A newer kind of tile shower drain was used with these sheet membranes, like the one shown below.
Time vs Money…Which Do You Have More To Invest?
Further in this guide, I’ll explain the more modern method most professionals employ today, but this method using a vinyl liner is still perfectly acceptable. Many DIYers and homeowners choose this method simply because the materials cost less, even though it does take more time to install.
It’s your choice, and simply comes down to which you have more to invest in your tile shower project; time or money.
…If you have more money to spend, and less time to put into the project, skip on down to the instructions for the latest technique to build a waterproof shower pan.
However, if you have more time to invest and are working on a limited budget, you may choose to go this route.
And, in that case, here are the steps to build a waterproof shower pan using what I call the old-fashioned vinyl liner method…
Step 1: Create The “Pre-Slope”
Here is where many who take on the task of building their own shower, without any experience doing so, go wrong.
The pre-slope is a slight slope of the floor draining toward the shower drain, created with dry-pack cement before the shower pan is installed.
Despite what you may think, water can and will penetrate all the way through the tile, mortar and concrete above the shower pan, making its way down to the shower pan.
In the absence of a pre-slope below the shower pan, the pan will be flat on the floor surface, keeping any of that water in the concrete from percolating down and into the weep holes of the shower drain. When the concrete remains moist, mold growth will occur over time, eventually causing considerable damage.
Installing the Pre-Slope:
- You should already have the shower curb formed with 3 2x4s stacked on top of each other and fastened securely to the floor.
- If building on a plywood surface, you must first lay down a layer of felt paper (isolates concrete from floor movement).
- Then, staple down a layer of metal lath.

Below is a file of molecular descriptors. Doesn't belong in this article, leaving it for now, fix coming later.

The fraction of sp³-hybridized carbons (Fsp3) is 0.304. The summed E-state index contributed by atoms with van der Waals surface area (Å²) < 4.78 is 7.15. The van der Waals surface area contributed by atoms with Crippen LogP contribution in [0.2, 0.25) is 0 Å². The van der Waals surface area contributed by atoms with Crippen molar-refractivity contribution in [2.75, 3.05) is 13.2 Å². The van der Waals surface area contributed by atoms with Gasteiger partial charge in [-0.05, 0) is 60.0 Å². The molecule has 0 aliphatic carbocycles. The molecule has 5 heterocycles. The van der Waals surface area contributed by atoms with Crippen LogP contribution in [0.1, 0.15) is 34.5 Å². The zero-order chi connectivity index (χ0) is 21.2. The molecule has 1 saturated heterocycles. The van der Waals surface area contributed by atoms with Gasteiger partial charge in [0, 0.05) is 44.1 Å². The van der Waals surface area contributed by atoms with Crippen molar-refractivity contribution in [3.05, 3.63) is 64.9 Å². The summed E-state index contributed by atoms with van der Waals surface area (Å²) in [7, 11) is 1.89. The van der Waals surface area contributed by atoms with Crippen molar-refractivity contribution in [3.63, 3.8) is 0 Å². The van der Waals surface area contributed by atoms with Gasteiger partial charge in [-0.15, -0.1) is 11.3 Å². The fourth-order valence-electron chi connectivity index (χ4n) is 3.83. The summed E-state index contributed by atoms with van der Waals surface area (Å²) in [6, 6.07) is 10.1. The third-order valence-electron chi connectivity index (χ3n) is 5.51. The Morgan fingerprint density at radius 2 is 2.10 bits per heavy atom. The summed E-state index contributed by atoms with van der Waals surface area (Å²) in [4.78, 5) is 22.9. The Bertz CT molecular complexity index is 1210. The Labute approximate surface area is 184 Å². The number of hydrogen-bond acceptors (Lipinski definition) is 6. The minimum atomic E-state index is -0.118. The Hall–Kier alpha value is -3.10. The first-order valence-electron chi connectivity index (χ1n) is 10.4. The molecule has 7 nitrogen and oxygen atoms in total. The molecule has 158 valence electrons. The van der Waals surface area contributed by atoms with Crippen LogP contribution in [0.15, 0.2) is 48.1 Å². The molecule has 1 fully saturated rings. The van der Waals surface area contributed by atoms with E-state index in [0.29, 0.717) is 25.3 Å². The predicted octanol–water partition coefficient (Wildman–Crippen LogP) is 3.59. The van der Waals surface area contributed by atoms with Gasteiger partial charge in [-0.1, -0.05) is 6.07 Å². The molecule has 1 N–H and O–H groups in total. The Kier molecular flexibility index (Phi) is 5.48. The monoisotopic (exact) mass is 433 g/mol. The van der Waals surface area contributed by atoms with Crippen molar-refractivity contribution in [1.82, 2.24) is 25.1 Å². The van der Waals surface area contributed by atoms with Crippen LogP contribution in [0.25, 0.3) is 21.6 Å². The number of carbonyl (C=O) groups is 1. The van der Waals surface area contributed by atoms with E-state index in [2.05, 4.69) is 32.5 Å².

- Mix cement with just enough water to get it to hold shape.
- Pack the mix down creating a slope from 1/8″ thick at the drain, up toward the shower edge at a slope of about 1/4″ per foot.
- On a concrete floor, the felt paper is not needed, concrete can be directly applied to floor.
Step 2: Install The Vinyl Liner
Once the pre-slope sets up, you’re ready for the next step of installing the vinyl liner, also called the shower membrane.
The membrane is to be wrapped up the wall NO LESS THAN 3 INCHES above the intended finished height of the shower threshold (curb or dam).
Before wrapping the membrane up the sidewalls, install 2×10 board pieces between studs to give a solid support to the liner and places to nail the liner to the wall.
No nails or other fasteners are to be used anywhere except along the top perimeter of the pan liner, in order to prevent eventual leaks from occurring at the nail holes.
Wrap the membrane up and over the shower curb, fastening it on the outside of curb.
*Note: It can be quite cumbersome and tricky to get the liner to lay flat at corners and where the shower curb meets the walls. Take your time to pleat and overlap the liner in these areas, fastening to the wall at the top with a nail. This is the most annoying part of this old-fashioned method to me, and one more reason I love the more modern technique (further below in this post).